Friday, March 2, 2012

Old rules of thumb always need to be reconsidered

After being in the computer industry for a while you begin to appreciate just how much machine capabilities change and the need to change designs along with them.  For example just 10 years about developers would spend hours trying to find ways to save a few bytes of memory.  Now most of the code the world runs is via interpreters (JiT, PY, PhP, Jscript, ...) and a few bytes is less interesting.  I'm not saying to waste them but I personally would not put it as my first priority.  

Let me give you an example of how changes in machine capabilities caused the rethinking of an OS.  In Windows XP Microsoft Engineers designed the memory manager to aggressively push data from main memory (RAM) to disk.  This was done because RAM was costly and very small (~128MB) at the time and so if more memory could be freed up new applications could start faster.  If you waited until an application started to free memory users would wait 30 seconds to minutes before the application was usable because of paging RAM to disk.  Between the time Windows XP and Vista shipped RAM prices dropped dramatically (from $40 for 128MB to just $2 dollars). 

With the dramatic change in memory prices and the fact disks did not really get any faster Vista fundamentally broke from the past rule of thumb of free up as much RAM as possible and push it to disk to just the reverse.  RAM was cheap and relatively plentiful so a feature called SuperFetch was created to aggressively page in data from disk to RAM.  Based on the decision to not force RAM to disk overall UI performance seemed to be more snappy in Vista.  No more shaking the mouse after lunch with XP and waiting a minute+ before logging in.

Well it looks like with the improved performance of CPU's and networks old rules of thumb around UI responsiveness are starting to be reconsidered.  Some early UI research in 1968 by Miller and 1991 by Card  lead to rules of thumb for UI regularly cited in "Response Times: The 3 important limits" and extended for the World Wide Wait, I mean Web.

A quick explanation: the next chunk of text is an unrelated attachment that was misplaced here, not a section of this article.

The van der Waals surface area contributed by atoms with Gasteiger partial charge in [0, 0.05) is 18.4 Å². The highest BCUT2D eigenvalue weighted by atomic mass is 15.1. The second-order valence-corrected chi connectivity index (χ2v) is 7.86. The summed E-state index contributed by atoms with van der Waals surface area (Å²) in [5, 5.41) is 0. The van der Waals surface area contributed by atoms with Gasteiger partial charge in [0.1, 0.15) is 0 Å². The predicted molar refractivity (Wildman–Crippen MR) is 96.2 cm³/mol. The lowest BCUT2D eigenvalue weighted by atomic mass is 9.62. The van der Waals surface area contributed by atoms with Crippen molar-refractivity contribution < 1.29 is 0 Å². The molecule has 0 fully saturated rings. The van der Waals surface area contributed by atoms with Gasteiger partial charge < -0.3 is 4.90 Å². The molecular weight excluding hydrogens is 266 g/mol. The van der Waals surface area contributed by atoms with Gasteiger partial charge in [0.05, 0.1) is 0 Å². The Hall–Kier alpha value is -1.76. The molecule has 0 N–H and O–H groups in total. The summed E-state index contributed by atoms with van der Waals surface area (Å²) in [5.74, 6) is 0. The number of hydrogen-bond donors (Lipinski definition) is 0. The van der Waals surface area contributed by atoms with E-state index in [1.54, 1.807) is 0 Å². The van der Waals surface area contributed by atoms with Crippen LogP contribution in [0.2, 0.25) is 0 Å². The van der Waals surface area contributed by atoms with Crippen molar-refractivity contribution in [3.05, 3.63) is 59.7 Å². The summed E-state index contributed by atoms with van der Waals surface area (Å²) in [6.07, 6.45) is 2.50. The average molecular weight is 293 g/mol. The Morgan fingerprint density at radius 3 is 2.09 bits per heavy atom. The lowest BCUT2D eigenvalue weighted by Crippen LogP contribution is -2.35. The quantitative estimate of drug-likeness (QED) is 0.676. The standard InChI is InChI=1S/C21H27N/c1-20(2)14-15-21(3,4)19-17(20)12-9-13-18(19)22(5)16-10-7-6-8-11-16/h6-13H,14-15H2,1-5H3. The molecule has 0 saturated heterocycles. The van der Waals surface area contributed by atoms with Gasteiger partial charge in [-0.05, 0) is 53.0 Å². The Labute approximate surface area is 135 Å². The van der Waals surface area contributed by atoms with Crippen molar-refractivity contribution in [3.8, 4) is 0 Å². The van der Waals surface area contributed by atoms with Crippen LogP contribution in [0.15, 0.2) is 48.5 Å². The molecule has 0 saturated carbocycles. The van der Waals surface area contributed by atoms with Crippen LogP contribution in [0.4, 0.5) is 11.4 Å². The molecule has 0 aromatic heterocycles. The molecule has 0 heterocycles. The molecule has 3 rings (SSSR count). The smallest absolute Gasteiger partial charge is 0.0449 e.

Here is a recap of those rules and a few more that have been adopted from experience and very likely paper I've read long ago and forgotten:

  • Users consider 100ms response times fast
  • At around 1 seconds users will notice a delay but are tolerant
  • At 5 seconds users are starting to get impatient and may take action
  • At 10 seconds they lose focus
  • At 15 seconds they are likely to hit “refresh”
  • At 30 seconds they generally navigate away and don’t come back if there is an acceptable alternative.
Well it looks like even hard earned rules of thumb for UI and Web are now falling as seen in a recent NYTIMES article "For Impatient Web Users, an Eye Blink Is Just Too Long to Wait". Based on this article it looks like 250millisec is the new goal for web responsiveness rather than 1 second as we had all used.

The overall morale of the story is don't hold on too dear to those rules of thumb and perhaps you should rethink them often. 

  -- Anthony F. Voellm

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